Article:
Dr Manocha’s book is the only book I have ever seen which focuses specifically on the science which runs alongside the practice of meditation. And by focus we’re talking about 15 years of solid research and numerous random controlled trials which repeatedly test many of the most dramatic claims that come from regular meditation involving ‘mental silence’. As such, it explicitly highlights the ‘new age’ gloss of most commercial forms of meditation, and delivers controversial and yet soundly argued views about the importance of stopping our thoughts, rather than merely controlling them, as with most other forms of meditation.
I’ve been meditating for over 20 years, and yet there are parts of this book which still rocked me back in my chair with surprise; for example the sections relating to neuroplasticity and the effects of mental silence on the ingrained thought patterns of the brain.
So why is this book so important?
1. It sticks to the facts. Rather than relying merely on personal anecdote from those who meditate, Dr Manocha takes great care to underpin the claims and examples with his team’s rigorous science based research results. This provides a huge level of insight into why thoughtless meditation seems to be so much more effective than placebo, or even other forms of stress relief or commercial meditation.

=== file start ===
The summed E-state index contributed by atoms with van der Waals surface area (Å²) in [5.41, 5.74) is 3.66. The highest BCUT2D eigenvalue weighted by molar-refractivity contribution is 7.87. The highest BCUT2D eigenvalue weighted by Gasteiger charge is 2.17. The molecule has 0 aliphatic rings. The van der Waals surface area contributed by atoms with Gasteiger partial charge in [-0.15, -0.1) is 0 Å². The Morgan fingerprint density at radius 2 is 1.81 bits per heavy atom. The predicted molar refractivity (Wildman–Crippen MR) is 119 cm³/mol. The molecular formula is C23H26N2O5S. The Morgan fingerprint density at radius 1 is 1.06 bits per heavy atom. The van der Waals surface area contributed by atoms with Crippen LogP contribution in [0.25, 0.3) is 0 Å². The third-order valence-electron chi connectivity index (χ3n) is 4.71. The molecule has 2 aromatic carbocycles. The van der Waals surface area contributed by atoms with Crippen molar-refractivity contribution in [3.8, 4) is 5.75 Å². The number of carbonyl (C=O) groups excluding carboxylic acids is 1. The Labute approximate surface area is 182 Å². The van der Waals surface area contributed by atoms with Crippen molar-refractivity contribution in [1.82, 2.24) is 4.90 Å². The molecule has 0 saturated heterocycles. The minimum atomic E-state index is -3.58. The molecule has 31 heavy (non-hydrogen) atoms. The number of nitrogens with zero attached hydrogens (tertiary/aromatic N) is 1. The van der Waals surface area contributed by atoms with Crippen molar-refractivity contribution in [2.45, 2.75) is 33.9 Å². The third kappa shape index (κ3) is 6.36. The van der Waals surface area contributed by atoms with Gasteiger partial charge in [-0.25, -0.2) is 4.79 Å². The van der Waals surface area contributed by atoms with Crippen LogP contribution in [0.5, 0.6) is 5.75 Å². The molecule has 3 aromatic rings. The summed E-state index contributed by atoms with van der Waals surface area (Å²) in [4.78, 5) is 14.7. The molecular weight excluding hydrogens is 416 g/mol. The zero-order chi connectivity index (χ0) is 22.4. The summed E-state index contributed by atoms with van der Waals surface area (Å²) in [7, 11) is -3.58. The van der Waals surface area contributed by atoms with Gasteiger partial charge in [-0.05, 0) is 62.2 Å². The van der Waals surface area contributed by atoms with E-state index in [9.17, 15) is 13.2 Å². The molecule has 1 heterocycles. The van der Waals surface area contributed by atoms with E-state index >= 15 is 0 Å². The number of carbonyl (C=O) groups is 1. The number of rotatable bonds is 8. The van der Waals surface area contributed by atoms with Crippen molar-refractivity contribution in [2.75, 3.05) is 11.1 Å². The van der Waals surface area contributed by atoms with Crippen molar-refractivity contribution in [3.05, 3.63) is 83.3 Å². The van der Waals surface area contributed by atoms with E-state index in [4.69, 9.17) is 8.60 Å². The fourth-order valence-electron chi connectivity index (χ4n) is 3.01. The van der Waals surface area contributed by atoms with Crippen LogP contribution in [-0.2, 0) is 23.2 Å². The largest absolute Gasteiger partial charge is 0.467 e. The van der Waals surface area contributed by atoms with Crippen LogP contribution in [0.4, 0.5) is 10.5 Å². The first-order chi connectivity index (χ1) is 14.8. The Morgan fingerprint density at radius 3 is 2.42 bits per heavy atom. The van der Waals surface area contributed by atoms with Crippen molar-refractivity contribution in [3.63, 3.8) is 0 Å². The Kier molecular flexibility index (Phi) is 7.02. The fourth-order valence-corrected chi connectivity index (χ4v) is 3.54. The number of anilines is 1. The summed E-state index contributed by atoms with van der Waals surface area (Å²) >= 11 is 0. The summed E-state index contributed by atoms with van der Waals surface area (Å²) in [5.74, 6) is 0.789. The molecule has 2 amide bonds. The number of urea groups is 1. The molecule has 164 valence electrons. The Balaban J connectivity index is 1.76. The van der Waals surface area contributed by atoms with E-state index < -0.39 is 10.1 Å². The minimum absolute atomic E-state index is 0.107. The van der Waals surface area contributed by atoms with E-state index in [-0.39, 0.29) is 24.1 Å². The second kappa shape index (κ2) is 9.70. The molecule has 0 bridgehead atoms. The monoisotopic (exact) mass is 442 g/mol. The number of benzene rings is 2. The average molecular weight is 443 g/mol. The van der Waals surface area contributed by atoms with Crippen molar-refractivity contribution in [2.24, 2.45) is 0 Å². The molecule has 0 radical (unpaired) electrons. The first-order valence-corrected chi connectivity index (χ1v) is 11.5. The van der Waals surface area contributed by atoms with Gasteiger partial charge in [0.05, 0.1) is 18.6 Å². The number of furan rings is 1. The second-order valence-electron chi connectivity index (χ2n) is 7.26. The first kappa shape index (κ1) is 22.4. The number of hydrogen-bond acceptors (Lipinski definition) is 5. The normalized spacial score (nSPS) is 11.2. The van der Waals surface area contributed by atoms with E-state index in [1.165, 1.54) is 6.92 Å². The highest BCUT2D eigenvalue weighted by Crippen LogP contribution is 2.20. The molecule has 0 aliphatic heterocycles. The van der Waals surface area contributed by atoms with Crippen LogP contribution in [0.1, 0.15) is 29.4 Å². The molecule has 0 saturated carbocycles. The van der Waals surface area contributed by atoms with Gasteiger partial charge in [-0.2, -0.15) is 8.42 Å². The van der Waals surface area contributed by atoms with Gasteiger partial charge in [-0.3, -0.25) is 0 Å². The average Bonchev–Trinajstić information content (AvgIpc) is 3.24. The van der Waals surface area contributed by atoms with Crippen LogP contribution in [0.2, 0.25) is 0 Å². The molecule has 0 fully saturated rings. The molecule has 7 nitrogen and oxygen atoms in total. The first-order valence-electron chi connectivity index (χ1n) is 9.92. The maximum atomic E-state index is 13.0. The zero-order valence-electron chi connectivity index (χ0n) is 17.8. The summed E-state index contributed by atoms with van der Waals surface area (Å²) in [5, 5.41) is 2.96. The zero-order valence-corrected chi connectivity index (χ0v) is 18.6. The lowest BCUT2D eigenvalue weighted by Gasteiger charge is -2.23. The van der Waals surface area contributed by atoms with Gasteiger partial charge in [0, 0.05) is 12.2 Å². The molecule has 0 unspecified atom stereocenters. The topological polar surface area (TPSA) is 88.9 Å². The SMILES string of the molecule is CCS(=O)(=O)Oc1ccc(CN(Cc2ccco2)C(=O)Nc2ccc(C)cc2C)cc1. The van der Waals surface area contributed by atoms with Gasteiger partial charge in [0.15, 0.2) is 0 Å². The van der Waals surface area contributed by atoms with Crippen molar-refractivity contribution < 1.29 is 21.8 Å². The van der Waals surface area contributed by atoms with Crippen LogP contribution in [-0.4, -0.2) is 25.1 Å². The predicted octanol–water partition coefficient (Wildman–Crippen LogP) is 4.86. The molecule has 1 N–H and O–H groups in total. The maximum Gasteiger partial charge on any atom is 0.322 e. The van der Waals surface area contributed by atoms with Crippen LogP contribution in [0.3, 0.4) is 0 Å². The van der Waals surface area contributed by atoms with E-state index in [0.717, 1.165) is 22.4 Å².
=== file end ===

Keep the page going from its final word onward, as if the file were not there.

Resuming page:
2. It’s well put together, logical and a surprisingly easy read. What could have ended up as a dry, difficult read is brought alive by the strength of the good doctor’s humorous and laconic Australian prose, his obvious passion for the subject and his confident management of the facts and mysteries. It’s a very clever balancing act and he pulls it off admirably.
3. As he says himself, one of the aims of the book is to act as a jumping off point, to hopefully encourage more detailed research into other areas where mental silence meditation – or Sahaja yoga as it’s called – can be used to improve the human condition. In that sense the book is not an end in itself but a beginning, which is exciting news for all dedicated students of spirituality.
Who is it for?
Really for anyone who wants to change their life for the better, whether novices or long time practitioners of yoga meditation. And of course especially those who may be tempted to start meditating, but are worried about the often insubstantial underpinnings of most commercial meditation programs. By following the clear pragmatic advice in the book anyone can start benefiting from meditation immediately, without having to rely on blind trust or pay exorbitant tuition fees.
If you run a search on Amazon for ‘meditation’, you will receive 268,000 results. Add the words ‘clinical trial’ and the number plummets to 28. So it’s clear that a book like this, which delivers substantive practical advice on meditation neatly wrapped up in a rigorous scientific framework, is long overdue. It was well worth the wait.